Though I grew up in relative poverty with a struggling single mom, I put in the hard work to excel academically at my public high school in New Brighton, Pennsylvania. Figuratively speaking, I was hungry, and I did not want to stay stuck in the narrative of not having as much, wanting more, and experiencing a lack of access because of resources. At the age of six, I knew I wanted to go to college. I saw education as the passport to improve my financial future. Since my loving mother did not have the money to send me to college, I eventually figured out that the best way for me to get financing for college was to get all A’s in middle school and then in high school. I was not perfect, but on most of my report cards, I earned a 4.0 GPA to reach my goal.
In high school, I studied on the bus on the way to road basketball games and track meets while my teammates were playing around. I often did my homework over lunch. Dating was not a priority while I was in high school. Being highly ranked academically in your high school class, at that time in western Pennsylvania, was not typically associated with being cool or having charm with the ladies at the high school level. Some of my friends called me “Knowledge Nut,” “Brainiac,” and other funny names.
I graduated as the valedictorian of my class and had several college options. I attended my first-choice school, the University of Pittsburgh – affectionately known as Pitt. As a result of my efforts in high school, I earned numerous scholarships that allowed me to complete my Pitt Bachelor of Science in Electrical Engineering degree free of charge. My figurative passport was now stamped with my entry visa – welcome to a brighter future!
For decades, people have complained that the SAT test is culturally biased. However, there are some socioeconomic biases in the educational process, as well. Although I completed my undergraduate degree at the University of Pittsburgh tuition free, there was an intangible cost, which was emotional. I had no frame of reference as to what to expect at college. No friend or family member had ever come back from college over Christmas break or for the summer to tell this disadvantaged kid details or give advice about their college experiences.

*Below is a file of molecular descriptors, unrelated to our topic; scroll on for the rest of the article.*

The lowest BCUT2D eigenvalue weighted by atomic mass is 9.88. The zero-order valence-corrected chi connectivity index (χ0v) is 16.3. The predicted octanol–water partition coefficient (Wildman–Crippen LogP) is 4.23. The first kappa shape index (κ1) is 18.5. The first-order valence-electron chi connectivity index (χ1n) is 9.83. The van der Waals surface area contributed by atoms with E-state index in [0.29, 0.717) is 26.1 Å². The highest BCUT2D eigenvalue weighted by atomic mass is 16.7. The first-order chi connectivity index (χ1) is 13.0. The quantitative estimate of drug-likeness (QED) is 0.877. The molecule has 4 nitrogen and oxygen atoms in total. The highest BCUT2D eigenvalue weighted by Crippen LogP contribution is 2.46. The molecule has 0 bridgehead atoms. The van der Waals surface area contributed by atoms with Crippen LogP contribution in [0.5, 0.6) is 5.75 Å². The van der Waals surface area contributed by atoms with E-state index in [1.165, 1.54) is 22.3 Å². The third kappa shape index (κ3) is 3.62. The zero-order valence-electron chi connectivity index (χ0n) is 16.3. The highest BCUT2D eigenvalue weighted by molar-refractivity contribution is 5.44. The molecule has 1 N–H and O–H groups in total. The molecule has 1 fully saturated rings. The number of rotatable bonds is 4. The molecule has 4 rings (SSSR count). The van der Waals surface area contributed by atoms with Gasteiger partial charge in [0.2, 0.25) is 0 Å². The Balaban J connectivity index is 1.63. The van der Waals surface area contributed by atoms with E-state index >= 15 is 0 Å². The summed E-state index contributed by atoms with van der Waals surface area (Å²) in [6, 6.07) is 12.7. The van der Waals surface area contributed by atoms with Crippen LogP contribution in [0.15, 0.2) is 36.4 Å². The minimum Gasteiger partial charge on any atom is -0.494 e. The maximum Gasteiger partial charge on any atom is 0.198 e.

A case in point occurred during my first few days at Pitt. I went to my classes and received the required syllabuses. Each syllabus, of course, noted the required textbooks for the course. Every day, I just sat there, waiting for the professors to hand out the books so I could start doing the reading assignments that were the subject of their lectures. During the first few days of classes, I saw this big line outside the university book center. The window displays of the Book Center displayed best-selling fictional novels and Pitt paraphernalia, not the course textbooks, which filled the inside of the store. Thus, I had no idea that I was supposed to get in line with the other students and purchase textbooks. I assumed the lines were full of new students waiting to buy Pitt paraphernalia before Saturday’s big football season opener. It never occurred to me that the lines were full of students buying textbooks for their classes.
Three days after I first noticed the lines, I asked a student coming from the bookstore why the lines were so long. I listened in disbelief. Do I really have to buy my own books? Deeply embarrassed, I returned to my room for my syllabuses, took my place in line, entered the sweating crowd, and ultimately bought my textbooks. Luckily, I had just received my last check from that summer’s internship, so I was able to afford the unplanned purchase of the textbooks.
I stayed focused on advancing my education and career. After I entered corporate America and was an engineer for a while, I wanted to earn a Master of Business Administration (MBA) degree. I ended up going to business school part-time while still working full-time as an engineer. Fortunately, my employer paid for my tuition, so I earned my MBA without incurring any student loans. After a long day of work, I would commute about one hour from my job near Baltimore’s BWI Airport down I-95 to the University of Maryland in College Park. I grabbed fast food in College Park, ate in my car, and then went to class from 7 p.m. to 10 p.m. I did this for two to three nights per week for over two and a half years. I spent my free evenings studying or meeting with fellow students on my business case teams. There was no time for fun in those years. Once again, I was hungry to learn, grow, and achieve.
So, essentially, all my education was free – though I would say that I actually earned it. These academic degrees enabled me to have a successful career and a relatively comfortable lifestyle for my family. These days, while some question the value of a college degree, education made an incredible difference for me, and my education still pays huge dividends to this day. Ben Franklin said, “If a man empties his purse into his head, no man can take it away from him. An investment in knowledge always pays the best interest.”
I am elated to be a Servant Leader who knows, goes and shows the way, and because of this I am very wealthy for life.